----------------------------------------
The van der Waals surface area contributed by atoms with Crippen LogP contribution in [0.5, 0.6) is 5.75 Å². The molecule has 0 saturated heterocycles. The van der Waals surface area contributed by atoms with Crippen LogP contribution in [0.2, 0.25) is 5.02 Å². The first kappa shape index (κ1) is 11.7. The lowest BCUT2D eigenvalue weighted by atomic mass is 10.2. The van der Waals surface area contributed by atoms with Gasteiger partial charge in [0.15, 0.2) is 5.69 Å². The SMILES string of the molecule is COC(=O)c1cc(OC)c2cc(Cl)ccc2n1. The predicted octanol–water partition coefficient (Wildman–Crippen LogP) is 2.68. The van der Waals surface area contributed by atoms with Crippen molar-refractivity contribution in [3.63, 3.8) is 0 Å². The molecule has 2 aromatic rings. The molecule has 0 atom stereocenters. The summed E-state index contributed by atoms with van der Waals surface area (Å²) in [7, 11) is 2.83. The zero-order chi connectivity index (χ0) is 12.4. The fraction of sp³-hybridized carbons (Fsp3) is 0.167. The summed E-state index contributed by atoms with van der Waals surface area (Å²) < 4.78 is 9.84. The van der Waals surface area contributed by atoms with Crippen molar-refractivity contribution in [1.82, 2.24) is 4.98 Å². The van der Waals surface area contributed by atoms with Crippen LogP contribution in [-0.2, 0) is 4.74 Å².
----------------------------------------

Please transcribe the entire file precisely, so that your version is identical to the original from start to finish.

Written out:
The van der Waals surface area contributed by atoms with Crippen LogP contribution in [0.5, 0.6) is 5.75 Å². The molecule has 0 saturated heterocycles. The van der Waals surface area contributed by atoms with Crippen LogP contribution in [0.2, 0.25) is 5.02 Å². The first kappa shape index (κ1) is 11.7. The lowest BCUT2D eigenvalue weighted by atomic mass is 10.2. The van der Waals surface area contributed by atoms with Gasteiger partial charge in [0.15, 0.2) is 5.69 Å². The SMILES string of the molecule is COC(=O)c1cc(OC)c2cc(Cl)ccc2n1. The predicted octanol–water partition coefficient (Wildman–Crippen LogP) is 2.68. The van der Waals surface area contributed by atoms with Crippen molar-refractivity contribution in [3.63, 3.8) is 0 Å². The molecule has 2 aromatic rings. The molecule has 0 atom stereocenters. The summed E-state index contributed by atoms with van der Waals surface area (Å²) in [7, 11) is 2.83. The zero-order chi connectivity index (χ0) is 12.4. The fraction of sp³-hybridized carbons (Fsp3) is 0.167. The summed E-state index contributed by atoms with van der Waals surface area (Å²) < 4.78 is 9.84. The van der Waals surface area contributed by atoms with Crippen molar-refractivity contribution in [1.82, 2.24) is 4.98 Å². The van der Waals surface area contributed by atoms with Crippen LogP contribution in [-0.2, 0) is 4.74 Å².